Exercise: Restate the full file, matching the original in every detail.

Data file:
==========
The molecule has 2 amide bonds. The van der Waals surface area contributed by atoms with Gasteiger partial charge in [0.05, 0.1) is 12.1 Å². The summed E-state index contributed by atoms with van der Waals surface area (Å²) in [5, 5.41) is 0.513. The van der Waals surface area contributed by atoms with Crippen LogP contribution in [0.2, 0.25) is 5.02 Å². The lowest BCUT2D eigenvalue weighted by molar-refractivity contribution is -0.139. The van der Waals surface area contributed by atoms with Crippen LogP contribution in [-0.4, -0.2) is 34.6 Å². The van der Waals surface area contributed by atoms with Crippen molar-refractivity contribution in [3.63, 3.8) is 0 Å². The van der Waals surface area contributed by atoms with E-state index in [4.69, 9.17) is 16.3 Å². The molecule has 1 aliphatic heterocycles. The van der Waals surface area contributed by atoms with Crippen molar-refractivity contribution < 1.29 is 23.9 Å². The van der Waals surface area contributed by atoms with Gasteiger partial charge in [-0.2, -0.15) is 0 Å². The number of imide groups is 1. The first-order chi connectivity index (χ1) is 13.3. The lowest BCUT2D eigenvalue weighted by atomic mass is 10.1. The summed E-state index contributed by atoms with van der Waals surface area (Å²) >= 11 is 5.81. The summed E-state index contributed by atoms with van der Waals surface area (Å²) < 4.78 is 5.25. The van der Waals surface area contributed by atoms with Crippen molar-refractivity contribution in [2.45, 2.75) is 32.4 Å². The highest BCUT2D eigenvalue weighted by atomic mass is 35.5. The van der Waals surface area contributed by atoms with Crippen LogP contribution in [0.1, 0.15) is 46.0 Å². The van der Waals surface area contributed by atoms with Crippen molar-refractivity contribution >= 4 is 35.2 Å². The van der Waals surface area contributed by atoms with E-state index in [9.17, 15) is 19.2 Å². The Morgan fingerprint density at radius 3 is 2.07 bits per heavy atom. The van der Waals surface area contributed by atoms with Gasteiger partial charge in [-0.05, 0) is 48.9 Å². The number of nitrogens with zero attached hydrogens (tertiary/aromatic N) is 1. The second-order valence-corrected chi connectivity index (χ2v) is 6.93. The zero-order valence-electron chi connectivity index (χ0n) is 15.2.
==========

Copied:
The molecule has 2 amide bonds. The van der Waals surface area contributed by atoms with Gasteiger partial charge in [0.05, 0.1) is 12.1 Å². The summed E-state index contributed by atoms with van der Waals surface area (Å²) in [5, 5.41) is 0.513. The van der Waals surface area contributed by atoms with Crippen LogP contribution in [0.2, 0.25) is 5.02 Å². The lowest BCUT2D eigenvalue weighted by molar-refractivity contribution is -0.139. The van der Waals surface area contributed by atoms with Crippen LogP contribution in [-0.4, -0.2) is 34.6 Å². The van der Waals surface area contributed by atoms with Crippen molar-refractivity contribution in [3.63, 3.8) is 0 Å². The van der Waals surface area contributed by atoms with E-state index in [4.69, 9.17) is 16.3 Å². The molecule has 1 aliphatic heterocycles. The van der Waals surface area contributed by atoms with Crippen molar-refractivity contribution < 1.29 is 23.9 Å². The van der Waals surface area contributed by atoms with Gasteiger partial charge in [-0.2, -0.15) is 0 Å². The number of imide groups is 1. The first-order chi connectivity index (χ1) is 13.3. The lowest BCUT2D eigenvalue weighted by atomic mass is 10.1. The summed E-state index contributed by atoms with van der Waals surface area (Å²) >= 11 is 5.81. The summed E-state index contributed by atoms with van der Waals surface area (Å²) < 4.78 is 5.25. The van der Waals surface area contributed by atoms with Crippen molar-refractivity contribution in [2.45, 2.75) is 32.4 Å². The highest BCUT2D eigenvalue weighted by atomic mass is 35.5. The van der Waals surface area contributed by atoms with Crippen LogP contribution in [0.1, 0.15) is 46.0 Å². The van der Waals surface area contributed by atoms with Crippen molar-refractivity contribution >= 4 is 35.2 Å². The van der Waals surface area contributed by atoms with E-state index in [9.17, 15) is 19.2 Å². The Morgan fingerprint density at radius 3 is 2.07 bits per heavy atom. The van der Waals surface area contributed by atoms with Gasteiger partial charge in [-0.05, 0) is 48.9 Å². The number of nitrogens with zero attached hydrogens (tertiary/aromatic N) is 1. The second-order valence-corrected chi connectivity index (χ2v) is 6.93. The zero-order valence-electron chi connectivity index (χ0n) is 15.2.